"Art & Media Course in Information Design Department of Tama Art University manages various kinds of art forms by utilizing digital technologies and bio medias, such like interactive installations, audio & visual performances, software arts, bio arts, digital animations, and future cinemas. Through the background of recent dynamic changes of relationship between technology and human society, we aim to bring up new types of multi-skilled creators who can transcend the traditional boundaries of fine arts, science, engineering, mathematics and philosophy.The Course has established unique creative environment configured by four individual laboratories which has their own research themes."
"Boundary Functions shows us that personal space exists only in relation to others and changes without our control. ...
By projecting the diagram, the invisible relationships between individuals and the space between them become visible and dynamic. The intangible notion of personal space and the line that always exists between you and another becomes concrete. The installation doesn't function at all with one person, as it requires a physical relationship to someone else. In this way Boundary Functions is a reversal of the lonely self-reflection of virtual reality, or the frustration of virtual communities: here is a virtual space that can only exist with more than one person, and in physical space.
The title, Boundary Functions, refers to Theodore Kaczynski's 1967 University of Michigan PhD thesis. Better known as the Unabomber, Kaczynski is a pathological example of the conflict between the individual and society: engaging with an imperfect world versus an individual solitude uncompromised by the presence of others. The thesis itself is an example of the implicit antisocial quality of some scientific discourse, mired in language and symbols that are impenetrable to the vast majority of society. In this installation, a mathematical abstraction is made instantly knowable by dynamic visual representation."
(Scott Snibbe, 1998)
Fig.1 Scott Snibbe (1998). "Boundary Functions".
"I identify a two-decade period - roughly speaking 1985-2005 - as the pioneering experimental period of (computer based) interactive art. Crucial to the understanding of work in this period is the blindingly rapid development of the technological context. At the beginning of the period the graphical user interface was a novelty, the internet barely existed, the web was a decade away, interactivity was an intriguing concept. The production of acceptably high resolution illusionistic digital pictures (still frames) was an active research area and a megabyte of RAM was something luxurious.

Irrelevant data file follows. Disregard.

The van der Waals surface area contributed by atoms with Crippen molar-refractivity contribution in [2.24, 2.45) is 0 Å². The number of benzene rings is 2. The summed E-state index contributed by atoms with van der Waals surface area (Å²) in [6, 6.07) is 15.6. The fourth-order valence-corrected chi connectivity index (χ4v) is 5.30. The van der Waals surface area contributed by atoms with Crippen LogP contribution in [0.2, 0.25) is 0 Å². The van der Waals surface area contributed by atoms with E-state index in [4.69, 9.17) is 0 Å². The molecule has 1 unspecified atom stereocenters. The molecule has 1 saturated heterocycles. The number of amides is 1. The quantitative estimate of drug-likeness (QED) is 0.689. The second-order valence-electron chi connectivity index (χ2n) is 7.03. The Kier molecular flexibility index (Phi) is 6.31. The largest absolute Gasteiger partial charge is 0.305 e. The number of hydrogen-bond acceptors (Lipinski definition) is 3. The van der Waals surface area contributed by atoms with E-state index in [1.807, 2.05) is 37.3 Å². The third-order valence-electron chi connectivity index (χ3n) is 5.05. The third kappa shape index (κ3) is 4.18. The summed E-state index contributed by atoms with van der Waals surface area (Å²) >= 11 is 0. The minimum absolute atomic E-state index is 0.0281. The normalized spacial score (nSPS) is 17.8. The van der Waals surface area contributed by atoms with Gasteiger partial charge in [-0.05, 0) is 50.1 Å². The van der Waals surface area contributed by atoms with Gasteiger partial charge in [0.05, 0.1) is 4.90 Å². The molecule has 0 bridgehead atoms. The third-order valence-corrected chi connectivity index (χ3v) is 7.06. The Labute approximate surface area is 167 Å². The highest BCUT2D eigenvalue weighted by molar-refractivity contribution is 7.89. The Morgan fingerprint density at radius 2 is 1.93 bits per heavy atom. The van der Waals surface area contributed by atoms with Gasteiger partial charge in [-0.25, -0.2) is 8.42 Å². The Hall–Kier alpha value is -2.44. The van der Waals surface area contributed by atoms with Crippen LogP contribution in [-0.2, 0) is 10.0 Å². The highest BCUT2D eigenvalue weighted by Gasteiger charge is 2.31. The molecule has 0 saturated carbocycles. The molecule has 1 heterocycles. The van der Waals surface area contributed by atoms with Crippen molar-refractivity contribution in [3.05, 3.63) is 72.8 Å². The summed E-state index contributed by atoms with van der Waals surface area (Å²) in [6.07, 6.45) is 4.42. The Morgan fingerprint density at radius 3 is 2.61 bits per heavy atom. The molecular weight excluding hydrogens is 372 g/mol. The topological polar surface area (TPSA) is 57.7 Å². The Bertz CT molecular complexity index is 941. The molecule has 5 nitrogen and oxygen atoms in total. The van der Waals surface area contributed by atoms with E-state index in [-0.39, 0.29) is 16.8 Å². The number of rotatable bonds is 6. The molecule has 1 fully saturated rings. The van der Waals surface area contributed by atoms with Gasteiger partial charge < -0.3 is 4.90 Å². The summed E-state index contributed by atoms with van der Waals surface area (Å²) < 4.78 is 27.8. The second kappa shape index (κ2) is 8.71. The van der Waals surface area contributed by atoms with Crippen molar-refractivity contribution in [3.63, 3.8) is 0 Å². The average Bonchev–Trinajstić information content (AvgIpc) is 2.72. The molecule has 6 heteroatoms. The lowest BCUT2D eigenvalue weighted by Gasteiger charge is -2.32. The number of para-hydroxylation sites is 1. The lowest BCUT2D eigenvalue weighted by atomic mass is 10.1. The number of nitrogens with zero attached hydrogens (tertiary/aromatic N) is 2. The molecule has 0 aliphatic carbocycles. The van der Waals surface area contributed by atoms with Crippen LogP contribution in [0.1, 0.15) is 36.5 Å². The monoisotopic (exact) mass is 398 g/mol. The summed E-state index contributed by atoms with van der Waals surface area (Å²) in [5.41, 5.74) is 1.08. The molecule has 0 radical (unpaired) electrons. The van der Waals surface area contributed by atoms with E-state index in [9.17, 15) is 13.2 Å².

The period neatly brackets the emergence of most of the major technological milestones which now undergird digital culture and ubiquitous computing: WYSIWYG, digital multimedia, hypermedia, virtual reality, the internet, the world wide web, digital video, real-time graphics, digital 3D, mobile telephony, GPS, Bluetooth and other mobile and wireless communication systems. It was a period of rapid technological change, euphoria and hype."
(Simon Penny, 2011)
Simon Penny (2011). "Towards a Performative Aesthetics of Interactivity", Fibreculture Journal, issue 19 2011: Ubiquity.
Fig.1 Sniff and Performative Ecologies were included in Emergence, a show of Artificial Life Art curated by Simon Penny and David Familian at the Beall Center for Art and Technology, University of California Irvine, December 2009 – April 2010. Regrettably Performative Ecologies did not function as designed during the exhibition.
"this blog is nina wenhart's collection of resources on the various histories of new media art. it consists mainly of non or very little edited material i found flaneuring on the net, sometimes with my own annotations and comments, sometimes it's also textparts i retyped from books that are out of print.
it is also meant to be an additional resource of information and recommended reading for my students of the prehystories of new media class that i teach at the school of the art institute of chicago in fall 2008.
the focus is on the time period from the beginning of the 20th century up to today."
(Nina Wenhart, 26/06/2008)
"ARLINGTON, Va.; July 18, 2011 - PBS announced today the premiere of “Off Book,” a new web series focused on experimental and non-traditional art forms on PBSArts.org that begins July 20 . This 13-part, bi-weekly series explores the ever-changing definition of art in the hands of the next generation of artists taking creative reigns and melding art with new media. ...
Produced by New York-based production company Kornhaber Brown, ”Off Book” trains a lens on the lives of various artists working in interactive art, online collective art, fashion design, typography, indie music, videogame art, and more. In three-to-five-minute video snapshots of creators who ride the cutting edge, viewers can explore the process, motivation, meaning, and relevance behind their work.
Just as actors reach a point at which they’re confident enough to go ‘off-book’ and leave their scripts behind, the visual and performing artists featured in this series are taking the next steps with their talents and training, forging new artistic paths. “Off Book” will offer interactive experiences for each of its 13 online episodes, encouraging further viewer participation and providing additional artistic inspiration. ...
The World of Typography - The diversity of typographic expression comes to life through conversations with iconic graphic designer Paula Scher, font designers Tobias Frere-Jones and Jonathan Hoefler, the experimental young designer Eddie Opara, and cutting-edge info-graphic creators Deroy Peraza and Julia Vakser."
Fig.1 PBSArts.org (2011). "Off Book", Episode 2, premiered 3 August 2011, (original series premiered 20 July 2011).